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Regul Toxicol Pharmacol. 2017 Aug;88:144-156. doi: 10.1016/j.yrtph.2017.05.017. Epub 2017 May 27.

Integrating habits and practices data for soaps, cosmetics and air care products into an existing aggregate exposure model.

Author information

1
Creme Global Ltd, The Tower, Trinity Enterprise Centre, Grand Canal Quay, Dublin 2, Ireland.
2
Research Institute for Fragrance Materials, Woodcliff Lake, NJ 07677, United States. Electronic address: amapi@rifm.org.
3
Unilever, Safety and Environmental Assurance Centre, Colworth Science Park, Sharnbrook, Beds MK44 1LQ, United Kingdom.
4
Givaudan International S.A., 5 Chemin de la Parfumerie, CH1214, Vernier, Switzerland.
5
SH Robison Consulting, LLC, P.O. Box 688, Milford, OH 45150, United States.
6
The Procter and Gamble Company, Mason Business Center, 8700 Mason Montgomery Rd, Mason, OH 45040, United States.
7
B-Safe Toxicology Consulting, 31 Hayway, Rushden, Northants, NN10 6AG, United Kingdom.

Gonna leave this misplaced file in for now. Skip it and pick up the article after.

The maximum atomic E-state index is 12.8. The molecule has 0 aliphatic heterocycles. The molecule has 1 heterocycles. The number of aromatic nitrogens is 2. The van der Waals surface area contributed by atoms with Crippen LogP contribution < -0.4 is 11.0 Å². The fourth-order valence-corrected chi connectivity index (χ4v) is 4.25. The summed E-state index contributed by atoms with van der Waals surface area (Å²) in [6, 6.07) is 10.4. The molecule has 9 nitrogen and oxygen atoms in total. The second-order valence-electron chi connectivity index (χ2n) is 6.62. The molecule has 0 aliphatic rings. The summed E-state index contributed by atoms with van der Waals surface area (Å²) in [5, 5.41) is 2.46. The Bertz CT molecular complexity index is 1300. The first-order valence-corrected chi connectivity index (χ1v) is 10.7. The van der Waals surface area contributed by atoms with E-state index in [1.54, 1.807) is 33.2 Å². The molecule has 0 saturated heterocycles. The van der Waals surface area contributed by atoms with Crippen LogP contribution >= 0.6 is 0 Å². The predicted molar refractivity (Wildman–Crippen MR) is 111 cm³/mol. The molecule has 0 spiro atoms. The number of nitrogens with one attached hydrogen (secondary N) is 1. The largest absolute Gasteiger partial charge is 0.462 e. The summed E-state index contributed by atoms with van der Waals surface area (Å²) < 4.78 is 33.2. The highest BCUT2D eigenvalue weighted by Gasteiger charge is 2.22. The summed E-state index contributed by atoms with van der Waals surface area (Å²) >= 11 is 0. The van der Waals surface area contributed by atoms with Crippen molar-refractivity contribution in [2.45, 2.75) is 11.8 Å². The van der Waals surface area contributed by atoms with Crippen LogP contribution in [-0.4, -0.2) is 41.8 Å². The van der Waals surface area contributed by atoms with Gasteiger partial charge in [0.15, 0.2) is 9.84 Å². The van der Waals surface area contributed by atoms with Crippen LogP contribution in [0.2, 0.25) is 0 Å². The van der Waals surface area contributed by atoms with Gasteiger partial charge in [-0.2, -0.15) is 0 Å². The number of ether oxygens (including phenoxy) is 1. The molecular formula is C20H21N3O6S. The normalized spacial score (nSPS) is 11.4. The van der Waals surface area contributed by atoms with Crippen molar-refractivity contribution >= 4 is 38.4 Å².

8
Firmenich Inc., Post Office Box 5880, Princeton, NJ 08543, USA.
9
The Procter and Gamble Company, Central Product Safety, P&G Technical Centres Ltd., Whitehall Lane, Egham, Surrey TW20 9NW, United Kingdom.

Abstract

In order to accurately assess aggregate exposure to a fragrance material in consumers, data are needed on consumer habits and practices, as well as the concentration of the fragrance material in those products. The present study describes the development of Phase 2 Creme RIFM model by expanding the previously developed Phase 1 model to include an additional six product types. Using subject-matching algorithms, the subjects in the Phase 1 Creme RIFM database were paired with subjects in the SUPERB and BodyCare surveys based on age and gender. Consumption of the additional products was simulated to create a seven day diary allowing full data integration in a consistent format. The inhalation route was also included for air care and other products where a fraction of product used is inhaled, derived from the RIFM 2-box model. The expansion of the Phase 1 Creme RIFM model has resulted in a more extensive and refined model, which covers a broader range of product categories and now, includes all relevant routes of exposure. An evaluation of the performance of the model has been carried out in an accompanying publication to this one.

KEYWORDS:

Aggregate exposure; Cosmetics; Database; Fragrance ingredients; Habits and practices; Personal care

PMID:
28559157
DOI:
10.1016/j.yrtph.2017.05.017
[Indexed for MEDLINE]

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